Again, if you burn more than 5 seconds dealing with a fish, the window of getting a good bite is closing.  Keep that teaser reel cranking; these fish can swim 80-plus MPH if they really want something with just a flick of the tail.  A good mate can sense this and keep these fish hot.

THE TEASE, THE RULES & THE RIGGING

This is not 100% sight casting.  I mean, you’re not looking for tailers on the surface.  We do see tailers, but it’s more of a sign that you’re in the right area.  For that matter, I feel that lots of free-jumpers are a better sign.

For guys who are entirely greenhorns, I must mention this over the night before dinner talk.  We are trolling these fish up, and it’s the only way to keep them hot and see a lot of them, as well as put them in the position with the highest hookup ratio based on angles.  The closer the fish, the better the angle. 

Imagine a pizza slice: the further away, the less angle and hook set potential you have.  You must have these fish close to the boat, and believe me when I say it —  they don’t even notice that boat is there.  If the guy reeling the teaser is keeping things moving, the fish will bite in most cases.  The second the fish gets its mouth on your teaser, it will likely turn off or require a re-tease, and those fish are tough to get a bite out of. 

You want that fish biting the teaser. Usually, the mate will go in a left to right motion, buying time for the swap-out with the fly.  All the while, the mate should maintain a clean water lane.  On my boat, if the fish teases off the left side or starboard side, I ask the angler to cast to the teaser and walk to that same side.  He or she should be hip-to-hip to the mate keeping the fly swimming in clean water.

The Rules

In fly fishing from a boat,  you cannot use the boat’s propulsion to assist the action of your fly.  You can, however, use the boat’s momentum to help the fly.  Some days you can be completely dead (in fact this is the most fulfilling to me).  However, the best bite comes from a fly that is moving, just like the teaser that very fish was pursuing.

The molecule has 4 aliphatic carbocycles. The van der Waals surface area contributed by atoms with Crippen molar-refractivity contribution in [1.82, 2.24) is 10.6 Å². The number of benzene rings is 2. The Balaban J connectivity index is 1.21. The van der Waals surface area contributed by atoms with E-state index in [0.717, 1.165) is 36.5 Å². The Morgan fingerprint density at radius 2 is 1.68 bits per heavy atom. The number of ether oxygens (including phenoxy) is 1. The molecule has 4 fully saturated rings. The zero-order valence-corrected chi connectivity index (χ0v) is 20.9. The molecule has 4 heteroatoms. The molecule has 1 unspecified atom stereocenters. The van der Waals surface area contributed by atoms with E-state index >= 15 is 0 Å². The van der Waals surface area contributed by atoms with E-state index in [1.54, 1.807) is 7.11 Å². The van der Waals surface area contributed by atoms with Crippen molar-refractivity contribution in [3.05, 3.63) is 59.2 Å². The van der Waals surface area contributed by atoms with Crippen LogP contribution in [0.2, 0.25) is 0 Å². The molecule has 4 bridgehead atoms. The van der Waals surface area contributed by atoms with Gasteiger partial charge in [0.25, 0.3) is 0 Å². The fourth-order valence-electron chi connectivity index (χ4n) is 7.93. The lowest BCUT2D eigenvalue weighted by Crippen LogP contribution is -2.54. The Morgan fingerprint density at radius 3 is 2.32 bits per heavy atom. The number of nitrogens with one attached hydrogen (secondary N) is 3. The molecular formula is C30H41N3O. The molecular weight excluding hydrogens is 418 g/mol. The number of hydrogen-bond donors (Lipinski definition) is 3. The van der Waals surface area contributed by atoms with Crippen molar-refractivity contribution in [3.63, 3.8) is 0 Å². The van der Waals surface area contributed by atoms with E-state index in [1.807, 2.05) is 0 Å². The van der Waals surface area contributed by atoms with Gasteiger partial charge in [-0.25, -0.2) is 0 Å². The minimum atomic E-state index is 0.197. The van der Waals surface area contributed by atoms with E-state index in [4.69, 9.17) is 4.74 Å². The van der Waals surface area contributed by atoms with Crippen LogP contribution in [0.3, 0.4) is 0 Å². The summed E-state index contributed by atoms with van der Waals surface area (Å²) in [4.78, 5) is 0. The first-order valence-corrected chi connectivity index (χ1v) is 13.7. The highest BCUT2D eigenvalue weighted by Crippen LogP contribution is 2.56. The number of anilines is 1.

So, say a fish is in the spread with an long teaser.  The angler who already has a good 10 yards stripped into a bucket, or on the floor, will pitch his or her fly in the water and come tight with the water haul cast.  This moment the boat is in gear; the fish quickly makes its approach to the boat.  As soon as the Captain yells ‘’CAST!’’, the Captain will take the boat out of gear, and the fly angler will deliver the cast to the teaser.  As the angler lets the cast go, he will slide to the mate, rod tip down, smoking the fly up nice, ready for the bite.  Now the boat will be coasting, helping the speed and action of the fly.  This is legal.  You cannot bump the boat in and out of gear unless you recast and start over.

The cast will not require your left hand on the fly line.  It’s one cast!  We suggest just a double-handed cast.  Since the line is a 400-600 gran shooting head and the cast is only 10-12 yards, you need all the force you have to shoot that fly.  It’s like rat-tailing your buddy in the locker room with a wet beach towel.

You will also have to heave from the side. Casting from above your head results in hitting your skipper and tangling him or her in the rigger and or flybridge structure (which happens often).

The Bite

You’ve done everything right.  The fish was hot from the get-go.  You cast the fly at the point the mate’s hauled out the teaser.  The fish overshot your fly, made a quick turn once it sees your popper fly working, and if the fish comes up the left side, it’s most likely going to be a left-to-right bite. 

You’re shooting for the corner of the fishes’ mouth, so now you will be instructed to either ‘’sweep left’’ or ‘’sweep right’’.  The fish breaks right, you hold low and left and use the drag’s force.  You do not need to ‘’set the hook’’.  Our drags are pretty loose.  We mostly use a 20 lb tippet, so let’s say 7-8 lbs of drag is more than enough.  You will be fighting a sailfish low and dirty the whole way.  Just like any aerial fish (tarpon), you’re going to bow or go against the jumping action.  Never bend the rod high, bend the rod low.  I tell my clients never to exceed your shoulders if you can help it.  Unless the fish is parked under the boat, it’s going to be a low bent rod fight the whole way.  This also keeps the fish from jumping and allows you as the angler to hold the line tight, without the option of a hook be thrown.

The Bite On A Marlin

The most exciting thing that can happen is the man in blue showing up, Mr. Blue Marlin.  Marlins are another level of aggression, and the stakes are high with mishaps.  It’s a big deal when you wave a marlin flag in the rigger with a fly attached to it.  Most guys on other boats will want to hear your story at the dock.  We usually have bigger marlin rods set off to the side, with heavier tippet being a big difference.  However, time is not your friend, and in most cases,  we use what is already out.